Former CIA Director John Brennan is set to testify before the House Intelligence Committee in an open hearing as part of the committee's investigation into Russian interference in the 2016 presidential election.
The hearing, set for next Tuesday, comes amid ongoing scrutiny of President Trump's relationship to Russia — and, from Republicans, concern that former Obama officials improperly handled incidentally collected surveillance of Trump allies and staffers.
Brennan, who was CIA director from 2013 until Trump's inauguration in January, was involved in the intelligence community's assessment that Russia attempted to intervene in the U.S. election to help Trump win the White House.
The hearing will also follow reporting from The Washington Post and others that Trump revealed highly classified information to senior Russian officials during a meeting at the White House last week.
Tuesday's panel will also include a closed portion, according to the committee's calendar.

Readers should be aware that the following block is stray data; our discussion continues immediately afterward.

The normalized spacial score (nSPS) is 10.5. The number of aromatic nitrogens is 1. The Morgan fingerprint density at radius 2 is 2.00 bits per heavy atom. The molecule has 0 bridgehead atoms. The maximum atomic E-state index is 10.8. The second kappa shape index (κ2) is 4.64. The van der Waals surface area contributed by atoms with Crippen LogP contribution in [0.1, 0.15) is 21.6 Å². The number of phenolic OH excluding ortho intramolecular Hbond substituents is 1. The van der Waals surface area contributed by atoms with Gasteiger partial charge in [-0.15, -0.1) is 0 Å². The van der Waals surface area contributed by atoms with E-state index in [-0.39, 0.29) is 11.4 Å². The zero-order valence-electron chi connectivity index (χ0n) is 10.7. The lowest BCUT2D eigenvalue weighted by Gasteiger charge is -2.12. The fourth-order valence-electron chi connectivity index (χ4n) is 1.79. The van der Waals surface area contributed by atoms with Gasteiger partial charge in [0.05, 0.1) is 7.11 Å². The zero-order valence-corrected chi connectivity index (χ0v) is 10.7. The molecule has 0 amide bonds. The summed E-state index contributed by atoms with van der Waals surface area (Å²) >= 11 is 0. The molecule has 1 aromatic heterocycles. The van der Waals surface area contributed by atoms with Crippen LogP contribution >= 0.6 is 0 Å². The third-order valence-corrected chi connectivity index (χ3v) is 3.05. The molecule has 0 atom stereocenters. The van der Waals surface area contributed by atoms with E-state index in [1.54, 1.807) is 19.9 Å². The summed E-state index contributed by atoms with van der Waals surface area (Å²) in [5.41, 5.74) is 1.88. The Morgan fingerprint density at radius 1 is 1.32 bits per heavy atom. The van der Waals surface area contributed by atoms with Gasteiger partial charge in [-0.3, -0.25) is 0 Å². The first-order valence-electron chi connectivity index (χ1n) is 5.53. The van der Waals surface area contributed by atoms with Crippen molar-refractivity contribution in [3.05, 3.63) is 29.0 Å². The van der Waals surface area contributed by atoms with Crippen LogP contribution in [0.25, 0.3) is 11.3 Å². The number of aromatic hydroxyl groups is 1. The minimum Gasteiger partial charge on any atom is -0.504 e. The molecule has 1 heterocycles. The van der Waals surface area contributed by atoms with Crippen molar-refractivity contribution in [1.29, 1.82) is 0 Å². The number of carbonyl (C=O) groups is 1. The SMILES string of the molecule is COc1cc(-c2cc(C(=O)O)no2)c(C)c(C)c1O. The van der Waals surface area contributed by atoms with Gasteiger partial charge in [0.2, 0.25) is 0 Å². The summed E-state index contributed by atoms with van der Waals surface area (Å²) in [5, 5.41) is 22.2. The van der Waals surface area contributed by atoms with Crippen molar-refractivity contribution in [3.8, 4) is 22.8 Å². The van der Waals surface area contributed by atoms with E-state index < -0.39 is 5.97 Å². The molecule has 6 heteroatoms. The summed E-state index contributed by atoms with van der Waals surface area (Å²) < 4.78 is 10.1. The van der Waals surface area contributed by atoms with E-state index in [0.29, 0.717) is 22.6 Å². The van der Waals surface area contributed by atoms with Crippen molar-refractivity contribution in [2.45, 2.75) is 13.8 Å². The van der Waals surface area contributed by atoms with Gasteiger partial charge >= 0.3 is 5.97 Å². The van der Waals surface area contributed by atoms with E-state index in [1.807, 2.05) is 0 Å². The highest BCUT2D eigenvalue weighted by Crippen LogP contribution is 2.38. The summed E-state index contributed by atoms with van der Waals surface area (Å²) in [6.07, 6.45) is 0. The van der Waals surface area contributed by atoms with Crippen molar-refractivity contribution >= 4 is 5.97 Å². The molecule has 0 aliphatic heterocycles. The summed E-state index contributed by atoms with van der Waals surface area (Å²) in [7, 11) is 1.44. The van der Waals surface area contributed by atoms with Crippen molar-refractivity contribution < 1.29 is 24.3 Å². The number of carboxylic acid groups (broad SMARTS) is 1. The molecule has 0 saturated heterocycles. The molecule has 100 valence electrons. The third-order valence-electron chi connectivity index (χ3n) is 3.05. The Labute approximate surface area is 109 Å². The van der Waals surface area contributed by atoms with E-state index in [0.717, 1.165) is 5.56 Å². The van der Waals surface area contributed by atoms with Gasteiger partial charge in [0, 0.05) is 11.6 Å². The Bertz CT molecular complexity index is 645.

Brennan had previously been invited to testify before the intelligence panel in March with former acting Attorney General Sally Yates, but committee Chairman Devin Nunes (R-Calif.) canceled that appearance.
While Republicans claimed that the committee needed to interview then-FBI Director James Comey and National Security Agency Director Mike Rogers in a closed setting first, Democrats said the move was intended to protect the White House.
Yates was expected at the time to offer testimony that would contradict Trump administration officials. The cancellation of Brennan's appearance received far less notice.
Nunes has since recused himself from the Russia investigation, which is now being led by Rep. Mike Conaway (R-Texas).